U.S. stocks rose on Tuesday as Americans went to the polls to pick a president.
The Dow Jones industrial average closed up 133.24 points, or 1.02%, at 13,245.68; the S&P 500 rose 11.13 points, or 0.79%, to 1,428.39; and the Nasdaq composite was up 12.27 points, or 0.41%, to 3,011.93. All numbers are preliminary.
“We’re moving closer to a definition on the election front,” said Mark Luschini, who helps manage $54 billion as chief investment strategist for Janney Montgomery Scott. “It’s offering investors reason to say: We move from the unknown category regardless of the outcome.”
The winner of Tuesday’s race between President Barack Obama and Republican challenger Mitt Romney will need to address a so-called fiscal cliff of more than $600 billion in tax increases and spending cuts that take effect in 2013 unless Congress can reach a budget compromise.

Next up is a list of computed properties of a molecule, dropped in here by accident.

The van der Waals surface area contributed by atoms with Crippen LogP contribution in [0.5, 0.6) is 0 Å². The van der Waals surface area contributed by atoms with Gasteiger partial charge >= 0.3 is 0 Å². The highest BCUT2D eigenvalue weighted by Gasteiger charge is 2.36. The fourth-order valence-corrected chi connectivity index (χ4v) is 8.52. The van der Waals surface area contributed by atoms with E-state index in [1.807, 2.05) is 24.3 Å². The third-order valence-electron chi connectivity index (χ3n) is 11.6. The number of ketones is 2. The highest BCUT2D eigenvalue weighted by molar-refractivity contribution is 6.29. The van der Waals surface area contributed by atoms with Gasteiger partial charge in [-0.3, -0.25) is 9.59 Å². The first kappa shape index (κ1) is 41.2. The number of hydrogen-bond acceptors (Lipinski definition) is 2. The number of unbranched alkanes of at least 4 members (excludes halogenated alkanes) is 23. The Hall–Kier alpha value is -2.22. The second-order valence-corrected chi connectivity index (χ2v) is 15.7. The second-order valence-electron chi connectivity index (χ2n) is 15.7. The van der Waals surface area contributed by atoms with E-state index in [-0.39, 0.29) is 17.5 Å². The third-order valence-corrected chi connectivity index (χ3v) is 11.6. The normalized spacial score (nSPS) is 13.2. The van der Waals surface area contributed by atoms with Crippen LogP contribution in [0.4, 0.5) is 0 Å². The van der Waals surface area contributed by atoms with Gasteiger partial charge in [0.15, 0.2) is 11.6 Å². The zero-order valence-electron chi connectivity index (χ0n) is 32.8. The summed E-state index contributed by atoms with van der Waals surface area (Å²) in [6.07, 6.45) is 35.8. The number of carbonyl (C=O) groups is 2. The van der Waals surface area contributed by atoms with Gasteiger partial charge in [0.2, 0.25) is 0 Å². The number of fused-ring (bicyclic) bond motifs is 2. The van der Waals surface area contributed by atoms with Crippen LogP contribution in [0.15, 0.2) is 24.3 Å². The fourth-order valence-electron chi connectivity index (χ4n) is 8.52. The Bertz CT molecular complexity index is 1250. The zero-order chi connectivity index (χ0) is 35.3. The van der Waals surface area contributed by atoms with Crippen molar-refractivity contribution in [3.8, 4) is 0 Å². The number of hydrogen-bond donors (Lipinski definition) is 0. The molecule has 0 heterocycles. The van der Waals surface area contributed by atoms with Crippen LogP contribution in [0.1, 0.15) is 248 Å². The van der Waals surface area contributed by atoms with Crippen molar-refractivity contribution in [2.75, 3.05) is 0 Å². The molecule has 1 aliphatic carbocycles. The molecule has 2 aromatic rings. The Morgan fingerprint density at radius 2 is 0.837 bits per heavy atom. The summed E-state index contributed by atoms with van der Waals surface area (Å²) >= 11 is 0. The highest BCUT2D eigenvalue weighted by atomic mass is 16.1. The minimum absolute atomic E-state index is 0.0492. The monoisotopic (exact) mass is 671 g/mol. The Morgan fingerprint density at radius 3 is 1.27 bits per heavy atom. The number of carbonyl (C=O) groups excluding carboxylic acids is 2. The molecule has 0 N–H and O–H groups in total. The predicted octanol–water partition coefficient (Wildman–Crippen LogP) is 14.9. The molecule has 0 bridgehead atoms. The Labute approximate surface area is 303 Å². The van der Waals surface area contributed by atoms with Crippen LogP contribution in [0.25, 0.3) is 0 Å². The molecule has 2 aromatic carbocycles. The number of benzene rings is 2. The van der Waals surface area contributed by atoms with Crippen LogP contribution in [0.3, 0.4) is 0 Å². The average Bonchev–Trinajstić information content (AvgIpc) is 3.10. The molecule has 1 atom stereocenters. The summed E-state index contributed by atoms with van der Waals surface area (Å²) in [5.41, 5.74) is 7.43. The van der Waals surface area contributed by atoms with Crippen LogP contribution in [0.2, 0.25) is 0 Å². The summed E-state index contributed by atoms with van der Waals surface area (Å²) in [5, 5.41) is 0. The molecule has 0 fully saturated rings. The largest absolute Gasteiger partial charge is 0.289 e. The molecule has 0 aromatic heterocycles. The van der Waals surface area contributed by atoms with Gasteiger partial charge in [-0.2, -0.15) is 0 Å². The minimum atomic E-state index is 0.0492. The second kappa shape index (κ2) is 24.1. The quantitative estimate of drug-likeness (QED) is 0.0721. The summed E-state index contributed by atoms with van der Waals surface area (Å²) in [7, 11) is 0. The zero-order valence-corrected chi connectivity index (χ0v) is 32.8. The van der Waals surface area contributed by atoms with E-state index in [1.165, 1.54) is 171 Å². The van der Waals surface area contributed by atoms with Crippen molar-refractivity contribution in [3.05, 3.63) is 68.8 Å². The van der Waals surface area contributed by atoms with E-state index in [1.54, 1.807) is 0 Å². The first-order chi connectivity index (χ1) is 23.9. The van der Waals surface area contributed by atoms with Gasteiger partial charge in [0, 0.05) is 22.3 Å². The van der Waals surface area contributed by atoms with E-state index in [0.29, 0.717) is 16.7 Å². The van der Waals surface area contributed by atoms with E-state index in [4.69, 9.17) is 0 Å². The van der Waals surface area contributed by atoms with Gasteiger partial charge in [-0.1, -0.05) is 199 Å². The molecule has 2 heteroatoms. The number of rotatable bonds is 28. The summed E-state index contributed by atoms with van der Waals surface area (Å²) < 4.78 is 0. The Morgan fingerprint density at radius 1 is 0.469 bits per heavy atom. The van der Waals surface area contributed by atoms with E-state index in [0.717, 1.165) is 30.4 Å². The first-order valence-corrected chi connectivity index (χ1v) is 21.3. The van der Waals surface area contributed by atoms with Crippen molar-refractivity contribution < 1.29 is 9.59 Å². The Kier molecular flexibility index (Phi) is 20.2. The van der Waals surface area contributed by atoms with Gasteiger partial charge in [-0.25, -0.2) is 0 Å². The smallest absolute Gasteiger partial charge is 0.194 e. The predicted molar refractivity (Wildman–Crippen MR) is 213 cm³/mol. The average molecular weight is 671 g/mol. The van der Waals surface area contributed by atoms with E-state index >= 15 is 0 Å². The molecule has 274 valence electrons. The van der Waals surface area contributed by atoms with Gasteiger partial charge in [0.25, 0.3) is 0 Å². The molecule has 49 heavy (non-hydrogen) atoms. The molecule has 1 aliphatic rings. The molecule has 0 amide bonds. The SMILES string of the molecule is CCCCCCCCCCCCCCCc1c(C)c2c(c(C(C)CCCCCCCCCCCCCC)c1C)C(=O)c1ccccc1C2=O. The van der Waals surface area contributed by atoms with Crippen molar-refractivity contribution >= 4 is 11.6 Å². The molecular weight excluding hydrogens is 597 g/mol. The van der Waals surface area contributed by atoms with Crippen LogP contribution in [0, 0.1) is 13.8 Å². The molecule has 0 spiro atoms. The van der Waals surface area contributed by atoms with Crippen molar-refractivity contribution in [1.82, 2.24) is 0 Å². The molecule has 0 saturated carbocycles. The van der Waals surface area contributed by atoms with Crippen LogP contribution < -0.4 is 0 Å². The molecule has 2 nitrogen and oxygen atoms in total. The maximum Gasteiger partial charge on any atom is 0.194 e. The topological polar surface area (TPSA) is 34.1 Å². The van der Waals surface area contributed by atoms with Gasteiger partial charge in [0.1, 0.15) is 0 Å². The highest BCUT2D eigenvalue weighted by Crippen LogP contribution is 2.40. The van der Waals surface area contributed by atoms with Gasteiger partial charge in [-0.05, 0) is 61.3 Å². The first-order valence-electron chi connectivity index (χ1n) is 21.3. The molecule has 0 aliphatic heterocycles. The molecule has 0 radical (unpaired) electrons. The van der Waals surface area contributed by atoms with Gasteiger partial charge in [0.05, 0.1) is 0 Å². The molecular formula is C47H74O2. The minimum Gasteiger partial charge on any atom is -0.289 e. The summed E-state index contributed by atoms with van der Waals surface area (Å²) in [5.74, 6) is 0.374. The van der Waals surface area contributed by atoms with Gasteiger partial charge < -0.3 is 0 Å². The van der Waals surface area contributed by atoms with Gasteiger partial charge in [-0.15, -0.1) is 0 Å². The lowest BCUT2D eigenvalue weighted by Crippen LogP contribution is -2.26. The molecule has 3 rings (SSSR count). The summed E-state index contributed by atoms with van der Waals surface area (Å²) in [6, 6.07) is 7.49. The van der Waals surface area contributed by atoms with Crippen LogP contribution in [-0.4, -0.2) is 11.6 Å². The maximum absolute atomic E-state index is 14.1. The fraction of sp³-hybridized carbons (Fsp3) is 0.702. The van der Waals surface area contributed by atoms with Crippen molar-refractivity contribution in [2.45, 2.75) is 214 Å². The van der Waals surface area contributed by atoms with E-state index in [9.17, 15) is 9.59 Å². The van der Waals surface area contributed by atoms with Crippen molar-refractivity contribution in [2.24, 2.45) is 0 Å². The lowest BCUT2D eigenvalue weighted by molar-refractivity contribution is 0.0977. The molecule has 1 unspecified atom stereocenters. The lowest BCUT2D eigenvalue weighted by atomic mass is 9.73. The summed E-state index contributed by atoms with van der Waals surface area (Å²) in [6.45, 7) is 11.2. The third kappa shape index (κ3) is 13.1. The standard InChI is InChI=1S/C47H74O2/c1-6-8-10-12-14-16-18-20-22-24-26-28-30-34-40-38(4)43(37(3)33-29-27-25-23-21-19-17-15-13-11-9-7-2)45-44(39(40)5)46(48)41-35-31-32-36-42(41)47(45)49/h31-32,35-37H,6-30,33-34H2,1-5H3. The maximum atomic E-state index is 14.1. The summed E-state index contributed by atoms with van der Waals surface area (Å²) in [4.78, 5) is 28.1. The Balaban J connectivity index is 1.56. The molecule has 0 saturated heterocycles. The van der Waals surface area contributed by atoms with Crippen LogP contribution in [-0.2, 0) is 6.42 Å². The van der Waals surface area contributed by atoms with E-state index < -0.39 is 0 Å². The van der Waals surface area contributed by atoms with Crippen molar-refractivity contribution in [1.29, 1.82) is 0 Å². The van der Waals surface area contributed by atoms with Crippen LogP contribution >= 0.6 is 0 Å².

The cost of health-care options jumped to a two-year high vs. the rest of the U.S. equity market, pushed up by bets that a victory for Mr. Romney would endanger Mr. Obama’s industry overhaul. Mr. Romney said in June that he disagreed with the Supreme Court’s decision to uphold the constitutionality of the Affordable Care Act and that what the justices failed to do he would “do on my first day if elected president of the United States.”